- Inspect and guard sprockets and chain slings.
- Ensure safety guards on a portable grinder were in place.
- Maintain a program for hazardous energy control and train workers on safety procedures.
The one alleged willful violation involved failing to provide machine guarding in order to protect operators and other workers in the area from hazards such as those created by flying chips and sparks, rotating parts, ingoing nip points, and point of operation. The proposed OSHA penalty for this alleged violation alone is: $124,709.
Learn more specifics about various alleged violations in this ongoing series.
Tags: Advice and consent,AES Corporation,Ageism,Andrew Puzder,CKE Restaurants,Employment,Occupational safety and health,Occupational Safety and Health Administration,United States Department of Labor,United States Secretary of Labor
Thursday, February 16th, 2017
Two highway construction workers were injured on February 8, 2017, when the driver of a Nissan Pathfinder crashed into them at a construction site on Interstate 35 in Dallas, Texas. The driver has been charged with intoxication assault, and the workers were transported to a nearby hospital. No details regarding their conditions have been released.
Government agencies such as the Texas Department of Transportation (TxDOT) have a responsibility to keep workers safe, just as other employers do. The Department of Labor’s Occupational Safety and Health Administration (OSHA) provides guidelines for keeping construction zone workers safe. The following key elements of worker safety are provided by OSHA:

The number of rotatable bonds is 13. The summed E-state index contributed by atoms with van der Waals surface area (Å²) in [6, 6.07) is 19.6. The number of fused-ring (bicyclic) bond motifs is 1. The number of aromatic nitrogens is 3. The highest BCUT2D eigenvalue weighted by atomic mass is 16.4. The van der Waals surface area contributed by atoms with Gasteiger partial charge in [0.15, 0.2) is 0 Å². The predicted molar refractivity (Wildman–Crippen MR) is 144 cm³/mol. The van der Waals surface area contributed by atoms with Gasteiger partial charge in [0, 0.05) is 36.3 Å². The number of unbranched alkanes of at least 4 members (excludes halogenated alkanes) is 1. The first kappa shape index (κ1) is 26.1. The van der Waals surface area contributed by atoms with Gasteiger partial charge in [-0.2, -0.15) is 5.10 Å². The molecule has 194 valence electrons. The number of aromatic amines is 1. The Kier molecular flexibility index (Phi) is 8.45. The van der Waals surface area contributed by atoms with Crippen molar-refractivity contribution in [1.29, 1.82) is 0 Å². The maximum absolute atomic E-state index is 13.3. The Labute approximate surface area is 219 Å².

- In order to minimize the vulnerability of construction zone workers, they should be trained on procedures for safely working near motor vehicle traffic.
- Temporary traffic barriers should be placed along any areas where construction workers are working.
- Steps should be taken to reduce the speed of traffic in the construction zone.
- Activity in the internal construction zone area should be carefully planned to reduce exposure to risk by minimizing maneuvers in which construction vehicles are required to back up.
- The employer should designate a competent person to conduct a hazard assessment for the work site and determine which job classifications are needed in the activity area.